additional viewing options like netflix H u m a n i t i e s
Interview a person in his or her seventies, eighties, or nineties—someone who likes to talk!—and ask questions about his or her mass media experiences in the twentieth century (1930s on). Use the questions below as a starting point. If you don’t have a family member or other acquaintance in this age bracket, there are plenty of retirement communities and nursing homes in the area filled with people who would love to talk to you.
Please organize your interview information according to the following guidelines, trying to make your paper as readable and accessible as possible:
- Please type in 12 pt. double-spaced Times New Roman. The entire paper should be about two pages, double-spaced.
- Put your name, the participant’s name and age, and the relationship you have with your interview participant at the top of the page.
- Group your interview participant’s answers under the assignment’s categories: sound recording, radio, TV/cable, movies, internet.
- Try to write at least a paragraph for each category.
- Paraphrase your interview. However, if there’s a great quote include what your participant said verbatim.
- Include only information that seems the most poignant or interesting. For example, if
your participant didn’t say anything interesting or worthwhile about radio, skip that
category entirely. (He or she might make up for it in another category.)
- Bold the responses that are the most poignant or interesting to you—something
that made you say “Wow” or “Aha!”
a. Sound recording:
What records did you listen to? Who was your favorite recording artist?
What kind of record player did you have, and where was it in your home?
Was there any kind of music you weren’t supposed to listen to? Why?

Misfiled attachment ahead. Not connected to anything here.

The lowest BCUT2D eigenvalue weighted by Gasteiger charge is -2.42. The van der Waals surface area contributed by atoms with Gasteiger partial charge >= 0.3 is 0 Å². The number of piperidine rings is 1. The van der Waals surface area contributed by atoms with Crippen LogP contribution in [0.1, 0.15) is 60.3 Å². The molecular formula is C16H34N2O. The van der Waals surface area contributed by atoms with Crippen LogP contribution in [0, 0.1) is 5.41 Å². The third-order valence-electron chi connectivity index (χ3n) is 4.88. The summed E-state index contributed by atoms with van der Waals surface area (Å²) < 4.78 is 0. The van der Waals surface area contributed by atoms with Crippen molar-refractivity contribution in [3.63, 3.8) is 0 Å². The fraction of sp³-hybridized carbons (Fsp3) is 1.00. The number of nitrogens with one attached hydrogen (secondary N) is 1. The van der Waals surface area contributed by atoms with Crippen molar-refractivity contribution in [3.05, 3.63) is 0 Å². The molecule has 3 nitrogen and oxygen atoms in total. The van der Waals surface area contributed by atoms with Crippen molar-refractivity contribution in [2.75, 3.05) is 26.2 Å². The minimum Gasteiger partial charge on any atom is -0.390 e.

Were you allowed to play music whenever you wanted, or were there parental limitations in your home?
How much did a record cost?
Where did you buy your records?
How did you find out about the artists you listened to?
What did your parents think about records and record players?
What do you remember about your experiences with radio?
What kinds of programs did you listen to? (entertainment, music, talk, etc.)
When were they on, and why did you like them?
Do you remember anything about the early radio commercials?
Do you remember any public concern about radio commercials?
Do you remember any educational radio programs?
What technical problems did you experience with your radio set?
Do you have some specific memories (good or bad) about listening to the radio when you were young? What are they?
What was it like when FM radio became available?
What was it like when TV became available?
Where did you watch your first TV programs, and what was the viewing experience like?
How much did your family’s first TV set cost and what factors figured into its purchase?
What was reception like?
What was a typical family viewing session like?
How did TV change your home life?
What do you remember about the corporate sponsors of TV shows?
What (if anything) do you remember about the quiz show scandals?
What do you remember about the first 30-second TV commercials?
How do your television experiences in the 1950s or 1960s compare with your television experiences now?
If you have cable or satellite TV, how did you decide to get it? What factors went into this decision?
Do you have additional viewing options like Netflix or Amazon Prime? Why or why not?
What were your first movie-going experiences like, and how were they different from today?
What were some of your favorite films growing up and why?
Were there films your parents forbade you to see? What were they and why were you not allowed to see them?
What films were the most influential for you?
What, if any, is your experience with the internet?
Could you have imagined the internet 50 years ago?
Do you think it has had a positive or negative effect on society?